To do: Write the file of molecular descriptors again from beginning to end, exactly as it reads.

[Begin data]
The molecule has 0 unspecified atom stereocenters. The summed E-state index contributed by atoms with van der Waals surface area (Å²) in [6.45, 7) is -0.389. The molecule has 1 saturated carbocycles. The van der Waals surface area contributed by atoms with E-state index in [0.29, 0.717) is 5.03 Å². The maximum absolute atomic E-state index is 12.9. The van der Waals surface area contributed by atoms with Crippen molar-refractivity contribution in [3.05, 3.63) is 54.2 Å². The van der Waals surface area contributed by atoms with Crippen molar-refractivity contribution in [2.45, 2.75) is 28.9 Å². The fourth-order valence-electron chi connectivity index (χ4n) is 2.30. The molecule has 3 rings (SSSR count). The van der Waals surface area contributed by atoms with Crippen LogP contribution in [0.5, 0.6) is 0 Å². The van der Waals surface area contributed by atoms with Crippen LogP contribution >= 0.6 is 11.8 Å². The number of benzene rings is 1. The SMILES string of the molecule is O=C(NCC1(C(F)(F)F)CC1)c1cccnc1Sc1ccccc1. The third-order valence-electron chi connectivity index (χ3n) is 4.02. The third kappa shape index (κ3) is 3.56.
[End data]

The molecule has 0 unspecified atom stereocenters. The summed E-state index contributed by atoms with van der Waals surface area (Å²) in [6.45, 7) is -0.389. The molecule has 1 saturated carbocycles. The van der Waals surface area contributed by atoms with E-state index in [0.29, 0.717) is 5.03 Å². The maximum absolute atomic E-state index is 12.9. The van der Waals surface area contributed by atoms with Crippen molar-refractivity contribution in [3.05, 3.63) is 54.2 Å². The van der Waals surface area contributed by atoms with Crippen molar-refractivity contribution in [2.45, 2.75) is 28.9 Å². The fourth-order valence-electron chi connectivity index (χ4n) is 2.30. The molecule has 3 rings (SSSR count). The van der Waals surface area contributed by atoms with Crippen LogP contribution in [0.5, 0.6) is 0 Å². The van der Waals surface area contributed by atoms with Crippen LogP contribution >= 0.6 is 11.8 Å². The number of benzene rings is 1. The SMILES string of the molecule is O=C(NCC1(C(F)(F)F)CC1)c1cccnc1Sc1ccccc1. The third-order valence-electron chi connectivity index (χ3n) is 4.02. The third kappa shape index (κ3) is 3.56.